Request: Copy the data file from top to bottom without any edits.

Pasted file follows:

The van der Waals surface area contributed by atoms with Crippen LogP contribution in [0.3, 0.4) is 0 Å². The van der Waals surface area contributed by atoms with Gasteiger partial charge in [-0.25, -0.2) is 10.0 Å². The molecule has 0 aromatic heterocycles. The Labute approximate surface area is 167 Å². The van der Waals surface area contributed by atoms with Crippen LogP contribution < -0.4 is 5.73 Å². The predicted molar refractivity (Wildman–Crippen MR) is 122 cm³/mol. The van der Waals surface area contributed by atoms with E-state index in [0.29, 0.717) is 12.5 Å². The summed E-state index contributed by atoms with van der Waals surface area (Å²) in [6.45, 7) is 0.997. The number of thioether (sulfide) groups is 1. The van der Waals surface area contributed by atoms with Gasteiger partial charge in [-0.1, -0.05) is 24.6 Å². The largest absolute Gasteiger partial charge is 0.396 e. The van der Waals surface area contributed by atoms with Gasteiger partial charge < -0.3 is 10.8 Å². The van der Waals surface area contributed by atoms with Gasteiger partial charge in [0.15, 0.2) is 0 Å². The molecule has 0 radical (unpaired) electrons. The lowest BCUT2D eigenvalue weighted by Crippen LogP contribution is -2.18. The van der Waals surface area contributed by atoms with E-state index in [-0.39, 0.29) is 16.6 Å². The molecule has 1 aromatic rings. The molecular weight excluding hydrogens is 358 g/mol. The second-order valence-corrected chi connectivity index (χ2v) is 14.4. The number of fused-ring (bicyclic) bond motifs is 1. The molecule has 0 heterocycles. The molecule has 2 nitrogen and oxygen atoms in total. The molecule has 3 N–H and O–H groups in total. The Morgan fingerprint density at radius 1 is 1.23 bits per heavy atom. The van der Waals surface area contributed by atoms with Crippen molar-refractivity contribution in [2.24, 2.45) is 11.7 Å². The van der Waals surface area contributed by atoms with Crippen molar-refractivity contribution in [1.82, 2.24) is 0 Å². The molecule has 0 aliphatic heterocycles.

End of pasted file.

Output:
The van der Waals surface area contributed by atoms with Crippen LogP contribution in [0.3, 0.4) is 0 Å². The van der Waals surface area contributed by atoms with Gasteiger partial charge in [-0.25, -0.2) is 10.0 Å². The molecule has 0 aromatic heterocycles. The Labute approximate surface area is 167 Å². The van der Waals surface area contributed by atoms with Crippen LogP contribution < -0.4 is 5.73 Å². The predicted molar refractivity (Wildman–Crippen MR) is 122 cm³/mol. The van der Waals surface area contributed by atoms with E-state index in [0.29, 0.717) is 12.5 Å². The summed E-state index contributed by atoms with van der Waals surface area (Å²) in [6.45, 7) is 0.997. The number of thioether (sulfide) groups is 1. The van der Waals surface area contributed by atoms with Gasteiger partial charge in [-0.1, -0.05) is 24.6 Å². The largest absolute Gasteiger partial charge is 0.396 e. The van der Waals surface area contributed by atoms with Gasteiger partial charge < -0.3 is 10.8 Å². The van der Waals surface area contributed by atoms with Gasteiger partial charge in [0.15, 0.2) is 0 Å². The molecule has 0 radical (unpaired) electrons. The lowest BCUT2D eigenvalue weighted by Crippen LogP contribution is -2.18. The van der Waals surface area contributed by atoms with E-state index in [-0.39, 0.29) is 16.6 Å². The molecule has 1 aromatic rings. The molecular weight excluding hydrogens is 358 g/mol. The second-order valence-corrected chi connectivity index (χ2v) is 14.4. The number of fused-ring (bicyclic) bond motifs is 1. The molecule has 0 heterocycles. The molecule has 2 nitrogen and oxygen atoms in total. The molecule has 3 N–H and O–H groups in total. The Morgan fingerprint density at radius 1 is 1.23 bits per heavy atom. The van der Waals surface area contributed by atoms with Crippen molar-refractivity contribution in [2.24, 2.45) is 11.7 Å². The van der Waals surface area contributed by atoms with Crippen molar-refractivity contribution in [1.82, 2.24) is 0 Å². The molecule has 0 aliphatic heterocycles.